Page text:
University (Varanasi) , Gujarat Ayurved University and National Institute of Ayurveda , most of the other colleges are either just average or even below the acceptable limits . This reflects in non-promising Ayurvedic graduates coming out of these institutions. Absence of a basic manufacturing standards or Standard Operating Procedures (SOPs) of various ayurvedic products in this sector. Absence of adequate scientific documentation is, probably the fundamental problem and most serious limiting factor faced by this sector from the very beginning. Problem confronted by the exporters of Ayurveda products is the absence of herbal monographs in Indian Pharmacopoeia. The lack of a killer instinct in the Ayurvedic industry to have a larger share of sales in the domestic as well as in the international market has resulted in loss of opportunities, which should rather have been grabbed not only for the benefit of the industry but also for the benefit of the nation as a whole. The opportunities are still there and we must wake up to harness them if we are looking at globalization of Ayurveda and the international status for our products. The lack of facilitating regulations for the Indian medicinal products in the most of the countries has been the major hindrance for the growth of this sector. There is a strong need to rectify the things at home as well as in terms of standardizing Ayurvedic finished products on quality parameters which involve the FPS (Finished Product Specifications ), the claim support studies whether clinical.or experimental and the safety of these preparations through toxicity studies done in NABL/GLP Laboratories as the requirement may be. Even the manufacturing environment has to be par excellence as many of the authorities like MHRA, SFDA have the inspection and approval of manufacturing locations as an essential element of registration. There has been a gradual change in the attitude although much slower than the time demands. Government of India has started the task of finalizing the Ayurvedic Pharmscopoeia of India (API) . In fact , The Industry has to come forward for photo-chemical profiling of each of the herb used in their manufacturing facilities. Much more difficult is the need to identify at least one biologically active marker compound . Unless and until you have the bioactive marker, no pharmacokinetic studies or bioavailability studies are possible . This is a challenge as it has also come as an obstacle for the registration of Ayurveda product as medicines in most of the countries. Professionals of Ayurveda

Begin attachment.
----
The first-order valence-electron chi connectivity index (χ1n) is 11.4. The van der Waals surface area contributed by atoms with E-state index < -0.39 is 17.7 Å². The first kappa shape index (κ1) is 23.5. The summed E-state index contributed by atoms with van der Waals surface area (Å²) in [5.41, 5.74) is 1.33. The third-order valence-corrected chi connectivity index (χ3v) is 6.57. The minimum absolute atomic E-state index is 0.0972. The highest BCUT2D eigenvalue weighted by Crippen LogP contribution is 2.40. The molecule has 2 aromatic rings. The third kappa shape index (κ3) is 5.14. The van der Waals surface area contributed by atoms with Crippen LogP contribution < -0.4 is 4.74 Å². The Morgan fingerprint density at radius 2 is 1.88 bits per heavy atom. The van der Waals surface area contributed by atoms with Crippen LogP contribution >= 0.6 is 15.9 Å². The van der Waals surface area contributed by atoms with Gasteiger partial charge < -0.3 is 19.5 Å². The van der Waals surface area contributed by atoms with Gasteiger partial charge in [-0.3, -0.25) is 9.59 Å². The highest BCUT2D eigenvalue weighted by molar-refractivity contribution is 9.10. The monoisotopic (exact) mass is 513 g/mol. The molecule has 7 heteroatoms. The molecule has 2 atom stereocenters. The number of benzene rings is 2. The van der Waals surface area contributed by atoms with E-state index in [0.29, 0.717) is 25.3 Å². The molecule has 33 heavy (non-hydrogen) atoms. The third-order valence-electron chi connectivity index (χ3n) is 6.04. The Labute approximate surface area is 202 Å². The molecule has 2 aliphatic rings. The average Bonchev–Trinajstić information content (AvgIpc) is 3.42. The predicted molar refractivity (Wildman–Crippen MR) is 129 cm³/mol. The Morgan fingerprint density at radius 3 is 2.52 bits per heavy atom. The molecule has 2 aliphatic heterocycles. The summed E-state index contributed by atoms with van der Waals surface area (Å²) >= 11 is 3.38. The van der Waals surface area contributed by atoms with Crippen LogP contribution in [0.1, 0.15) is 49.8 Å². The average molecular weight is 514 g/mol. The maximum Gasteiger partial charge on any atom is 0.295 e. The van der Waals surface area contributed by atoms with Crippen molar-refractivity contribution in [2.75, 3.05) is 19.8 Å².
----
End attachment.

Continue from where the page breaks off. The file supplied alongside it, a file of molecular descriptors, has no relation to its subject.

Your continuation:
often blame the industry for not selling its goods abroad as medicines and gets the products registered as food supplements. But till you meet the drug norms, you cannot register them as medicinal products or drugs. Authentic substitutes are important specifically for classical products as number of herbs are not available today and many more are already categorized as endangered species. If official substitutes are not given, the Industry will have to shut down shop or has to give false ingredient lists. There has to be review committees specifically for declaring the official substitutes.


As the global market is big and expanding, the Indian herbal industry is focusing on exports. From a global perspective, critical challenges for herbal industry are: Regulatory concerns Consumer perceptions Competition Regulatory concerns The regulatory agencies, world over, are focusing on: Quality Efficacy Safety Standardization of herbal medicines. The new guidelines from US FDA and EMEA cover the need for documentation in the above areas.3

Quality A Major Concern Quality of herbs has become a major concern following reports of heavy metals in Indian herbs. Adulteration of plants is a serious problem. Some of the common adulterants are: botanicals, toxic metals, microorganisms, microbial toxins, pesticides, and fumigation agents. One study showed that 64% of HMP samples collected in India contained significant amounts of lead (64% mercury, 41% arsenic and 9% cadmium). A recent Harvard Medical School study reported that 14 (20%) of 70 HMPs contained heavy metals. However, this problem is not unique to Ayurvedic medicine. Other traditional medicines Chinese, Middle East and South American-have also been implicated. Such contamination can lead to serious harm to patients taking such remedies and could also interfere with the assessment of safety in a clinical trial. Quality has to be assured at all stages herbal raw materials, processing of herbals and finished herbal medicines.